Shahn mixed different genres of art. His body of art is distinctive for its lack of traditional landscapes, still lifes, and portraits. Shahn used both expressive and precise visual languages, which he united through the consistency of his authoritative line. His background in lithography contributed to his devotion to detail Shahn is also noted for his use of unique symbolism, which is often compared to the imagery in Paul Klee’s drawings. While Shahn’s “love for exactitude” is apparent in his graphics, so too is his creativity. In fact, many of his paintings are inventive adaptations of his photography and that is an aspect i did not know before. The Ben Shahn catalogue designed by Willem Sandberg for the Stedelijk Museum and available at www.ftn-books.com shows exactly why i think Shahn is one of the more important painters from last century.

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Wout Muller (1946-2000)

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Wout Muller , a member of the group of New Realist painters will certainly grow in importance and appreciation in the next decades to come. His technique and detailing is the best possible and his compositions are timeless. In many cases the paintings and drawings contain some erotic elements, which make their appeal certain for all decades to come.

Of course there are other realist painters who use erotic elements to enhance their paintings. Melle, Aat Veldhoen and Hans Kanters are among them, but none of them knows exactly how to create a landscape that looks more than a “dream” and has the softness needed to be an outstanding painting and not an ensemble of erotic objects. Yes, from all these painters Wout Muller is my personal favorite. www.ftn-books.com has some wout Muller titles available.

 

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Francis Picabia is “PAPA DADA”

It took a long time for me to finally appreciate the works by Picabia. Once known as “Papa Dada,” Francis Picabia was one of the principle figures of the Dadamovement both in Paris and New York. A friend and associate of Marcel Duchamp, he became known for a rich variety of work ranging from strange, comic-erotic images of machine parts to text-based paintings that foreshadow aspects of Conceptual art. Even after Dada had been supplanted by other styles, the French painter and writer went on to explore a diverse and almost incoherent mix of styles. He shifted easily between abstraction and figuration at a time when artists clung steadfastly to one approach, and his gleeful disregard for the conventions of modern art encouraged some remarkable innovations even later in his career, from the layered Transparency series of the 1920s to the kitsch, erotic nudes of the early 1940s. Picabia remains revered by contemporary painters as one of the century’s most intriguing and inscrutable artists.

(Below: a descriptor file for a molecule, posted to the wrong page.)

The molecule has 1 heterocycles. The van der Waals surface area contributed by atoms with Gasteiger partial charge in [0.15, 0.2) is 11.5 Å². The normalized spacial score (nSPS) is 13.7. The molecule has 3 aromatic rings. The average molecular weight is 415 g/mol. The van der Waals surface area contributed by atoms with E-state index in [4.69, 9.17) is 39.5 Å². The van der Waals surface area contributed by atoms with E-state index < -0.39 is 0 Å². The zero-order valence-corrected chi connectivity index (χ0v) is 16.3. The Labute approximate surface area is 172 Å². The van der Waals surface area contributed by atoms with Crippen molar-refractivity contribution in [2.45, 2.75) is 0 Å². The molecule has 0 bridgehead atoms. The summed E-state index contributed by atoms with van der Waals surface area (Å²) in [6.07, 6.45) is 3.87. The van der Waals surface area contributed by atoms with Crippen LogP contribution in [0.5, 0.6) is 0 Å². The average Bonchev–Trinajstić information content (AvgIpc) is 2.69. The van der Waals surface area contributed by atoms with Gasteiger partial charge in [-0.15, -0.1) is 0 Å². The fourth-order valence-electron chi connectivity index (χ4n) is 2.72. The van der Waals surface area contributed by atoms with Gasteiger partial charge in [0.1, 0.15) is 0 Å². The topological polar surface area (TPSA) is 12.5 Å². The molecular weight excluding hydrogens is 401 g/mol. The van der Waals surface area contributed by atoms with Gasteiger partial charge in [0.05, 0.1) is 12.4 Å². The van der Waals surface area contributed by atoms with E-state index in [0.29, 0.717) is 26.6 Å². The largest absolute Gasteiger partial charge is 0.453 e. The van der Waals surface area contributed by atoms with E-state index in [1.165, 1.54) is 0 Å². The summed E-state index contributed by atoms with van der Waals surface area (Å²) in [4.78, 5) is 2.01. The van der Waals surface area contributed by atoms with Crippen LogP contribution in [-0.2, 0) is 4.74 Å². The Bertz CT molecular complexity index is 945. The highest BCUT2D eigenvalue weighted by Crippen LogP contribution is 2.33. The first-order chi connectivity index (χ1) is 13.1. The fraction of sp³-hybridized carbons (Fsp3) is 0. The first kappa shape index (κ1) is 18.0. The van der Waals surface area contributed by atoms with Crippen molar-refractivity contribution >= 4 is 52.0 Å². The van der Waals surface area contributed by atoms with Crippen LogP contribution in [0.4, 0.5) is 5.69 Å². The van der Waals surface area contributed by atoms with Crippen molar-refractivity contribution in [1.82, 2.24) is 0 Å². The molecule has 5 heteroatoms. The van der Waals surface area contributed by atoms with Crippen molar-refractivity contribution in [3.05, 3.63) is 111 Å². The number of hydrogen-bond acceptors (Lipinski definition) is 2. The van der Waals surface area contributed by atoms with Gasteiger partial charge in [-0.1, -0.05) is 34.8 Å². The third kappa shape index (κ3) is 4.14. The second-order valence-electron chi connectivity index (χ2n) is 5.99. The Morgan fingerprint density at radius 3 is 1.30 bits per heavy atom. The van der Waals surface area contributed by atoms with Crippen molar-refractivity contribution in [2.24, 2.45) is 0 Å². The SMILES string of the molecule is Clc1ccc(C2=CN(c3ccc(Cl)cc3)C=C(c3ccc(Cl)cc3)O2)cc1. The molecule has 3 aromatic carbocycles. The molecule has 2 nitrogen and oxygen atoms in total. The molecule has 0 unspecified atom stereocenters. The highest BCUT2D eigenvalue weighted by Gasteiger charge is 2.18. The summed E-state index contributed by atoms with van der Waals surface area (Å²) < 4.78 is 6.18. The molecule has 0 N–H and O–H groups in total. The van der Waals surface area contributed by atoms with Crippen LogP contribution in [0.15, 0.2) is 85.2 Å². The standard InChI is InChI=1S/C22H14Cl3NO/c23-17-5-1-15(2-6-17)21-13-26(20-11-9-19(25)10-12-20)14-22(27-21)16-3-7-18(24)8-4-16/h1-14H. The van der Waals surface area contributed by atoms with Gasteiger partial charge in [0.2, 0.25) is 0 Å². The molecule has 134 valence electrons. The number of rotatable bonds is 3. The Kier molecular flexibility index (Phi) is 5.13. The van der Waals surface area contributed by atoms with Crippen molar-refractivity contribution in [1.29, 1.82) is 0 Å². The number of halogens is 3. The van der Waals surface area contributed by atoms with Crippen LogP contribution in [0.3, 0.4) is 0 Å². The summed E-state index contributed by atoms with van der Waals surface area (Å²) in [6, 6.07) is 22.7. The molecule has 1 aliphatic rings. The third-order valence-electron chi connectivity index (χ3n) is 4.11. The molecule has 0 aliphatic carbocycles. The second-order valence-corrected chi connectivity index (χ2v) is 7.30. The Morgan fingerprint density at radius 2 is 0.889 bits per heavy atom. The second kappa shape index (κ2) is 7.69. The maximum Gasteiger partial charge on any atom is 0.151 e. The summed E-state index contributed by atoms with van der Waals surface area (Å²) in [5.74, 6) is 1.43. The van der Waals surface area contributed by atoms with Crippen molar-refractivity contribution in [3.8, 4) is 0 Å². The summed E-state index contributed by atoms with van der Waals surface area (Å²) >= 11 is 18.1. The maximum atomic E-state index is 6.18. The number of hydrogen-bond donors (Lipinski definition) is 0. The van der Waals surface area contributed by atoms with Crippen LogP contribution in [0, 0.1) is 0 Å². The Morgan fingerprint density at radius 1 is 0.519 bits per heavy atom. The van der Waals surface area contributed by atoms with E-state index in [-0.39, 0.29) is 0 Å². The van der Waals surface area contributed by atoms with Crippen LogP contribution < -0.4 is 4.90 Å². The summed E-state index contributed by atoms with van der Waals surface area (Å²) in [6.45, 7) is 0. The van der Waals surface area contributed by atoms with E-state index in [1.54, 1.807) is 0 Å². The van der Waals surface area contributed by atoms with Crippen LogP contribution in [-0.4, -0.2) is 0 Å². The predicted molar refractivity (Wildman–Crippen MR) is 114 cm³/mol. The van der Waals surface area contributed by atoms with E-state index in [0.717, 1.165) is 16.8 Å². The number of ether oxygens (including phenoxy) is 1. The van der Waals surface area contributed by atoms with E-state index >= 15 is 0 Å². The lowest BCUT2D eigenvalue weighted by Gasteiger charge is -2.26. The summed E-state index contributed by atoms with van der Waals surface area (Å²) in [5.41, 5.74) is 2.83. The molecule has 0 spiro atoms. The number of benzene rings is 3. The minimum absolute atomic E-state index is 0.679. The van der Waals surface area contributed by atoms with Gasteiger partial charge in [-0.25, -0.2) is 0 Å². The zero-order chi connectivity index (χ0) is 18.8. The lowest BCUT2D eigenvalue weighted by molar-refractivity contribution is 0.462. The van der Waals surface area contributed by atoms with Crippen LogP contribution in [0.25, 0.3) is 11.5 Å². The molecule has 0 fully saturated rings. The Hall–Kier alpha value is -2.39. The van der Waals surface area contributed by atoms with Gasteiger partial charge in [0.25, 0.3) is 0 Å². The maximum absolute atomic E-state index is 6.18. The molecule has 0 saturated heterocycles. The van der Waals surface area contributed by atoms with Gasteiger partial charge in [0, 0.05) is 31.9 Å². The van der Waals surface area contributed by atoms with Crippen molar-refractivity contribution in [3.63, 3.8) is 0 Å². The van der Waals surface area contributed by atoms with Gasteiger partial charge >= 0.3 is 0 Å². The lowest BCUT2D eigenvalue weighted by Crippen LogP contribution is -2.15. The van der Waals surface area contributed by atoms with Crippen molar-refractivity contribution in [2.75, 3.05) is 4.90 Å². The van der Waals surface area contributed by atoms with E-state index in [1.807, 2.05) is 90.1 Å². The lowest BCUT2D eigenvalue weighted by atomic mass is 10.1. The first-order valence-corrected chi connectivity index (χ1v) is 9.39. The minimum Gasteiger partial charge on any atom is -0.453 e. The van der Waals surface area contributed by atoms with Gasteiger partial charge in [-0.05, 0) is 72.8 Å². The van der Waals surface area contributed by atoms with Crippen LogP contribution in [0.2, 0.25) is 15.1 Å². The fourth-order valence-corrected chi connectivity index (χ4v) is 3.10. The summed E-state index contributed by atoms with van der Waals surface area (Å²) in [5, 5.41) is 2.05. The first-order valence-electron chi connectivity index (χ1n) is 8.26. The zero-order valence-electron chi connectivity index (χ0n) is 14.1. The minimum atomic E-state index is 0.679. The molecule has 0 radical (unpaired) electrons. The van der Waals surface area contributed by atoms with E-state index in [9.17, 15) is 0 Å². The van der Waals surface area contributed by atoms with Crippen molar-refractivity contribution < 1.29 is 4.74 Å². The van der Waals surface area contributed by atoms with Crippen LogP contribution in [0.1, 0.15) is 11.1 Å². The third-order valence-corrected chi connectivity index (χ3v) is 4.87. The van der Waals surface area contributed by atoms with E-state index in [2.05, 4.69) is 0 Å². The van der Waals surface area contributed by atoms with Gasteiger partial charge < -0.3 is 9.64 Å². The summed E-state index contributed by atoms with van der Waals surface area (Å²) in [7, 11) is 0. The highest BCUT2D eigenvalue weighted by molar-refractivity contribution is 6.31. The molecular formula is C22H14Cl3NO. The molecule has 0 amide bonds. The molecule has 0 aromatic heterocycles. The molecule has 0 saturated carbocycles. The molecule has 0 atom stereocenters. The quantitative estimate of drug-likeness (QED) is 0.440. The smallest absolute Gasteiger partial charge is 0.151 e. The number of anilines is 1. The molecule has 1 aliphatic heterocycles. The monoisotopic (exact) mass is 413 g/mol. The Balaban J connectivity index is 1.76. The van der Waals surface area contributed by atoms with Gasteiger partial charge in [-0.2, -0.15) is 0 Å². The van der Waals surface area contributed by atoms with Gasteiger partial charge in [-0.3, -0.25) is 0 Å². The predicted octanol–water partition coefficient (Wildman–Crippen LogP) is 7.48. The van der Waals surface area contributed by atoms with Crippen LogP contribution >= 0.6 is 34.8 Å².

on the excellent site THE ART STORY i found this text on the ideas of Picabia

In the 1910s, Picabia shared the interests of a number of artists who emerged in the wake of Cubism, and who were inspired less by the movement’s preoccupation with problems of representation than by the way the style could evoke qualities of the modern, urban, and mechanistic world. Initially, these interests informed his abstract painting, but his attraction to machines would also shape his early Dada work, in particular his Mechanomorphs – images of invented machines and machine parts that were intended as parodies of portraiture. For Picabia, humans were nothing but machines, ruled not by their rational minds, but by a range of compulsive hungers.
Picabia was central to the Dada movement when it began to emerge in Paris in the early 1920s, and his work quickly abandoned many of the technical concerns that had animated his previous work. He began to use text in his pictures and collages and to create more explicitly scandalous images attacking conventional notions of morality, religion, and law. While the work was animated by the Dada movement’s rage against the European culture that had led to the carnage of World War I, Picabia’s attacks often have the sprightly, coarse comedy of the court jester. They reflect an artist with no respect for any conventions, not even art, since art was just another facet of the wider culture he rejected.
Figurative imagery was central to Picabia’s work from the mid-1920s to the mid-1940s, when he was inspired by Spanish subjects, Romanesque and Renaissance sources, images of monsters, and, later, nudes found in soft porn magazines. Initially he united many of these disparate motifs in the Transparency pictures, complexly layering them and piling them on top of each other to provoke confusion and strange associations. Some critics have described the Transparencies as occult visions, or Surrealist dream images, and although Picabia rejected any association with the Surrealists, he steadfastly refused to explain their content. Picabia always handled these motifs with the same playful and anarchic spirit that had animated his Dada work.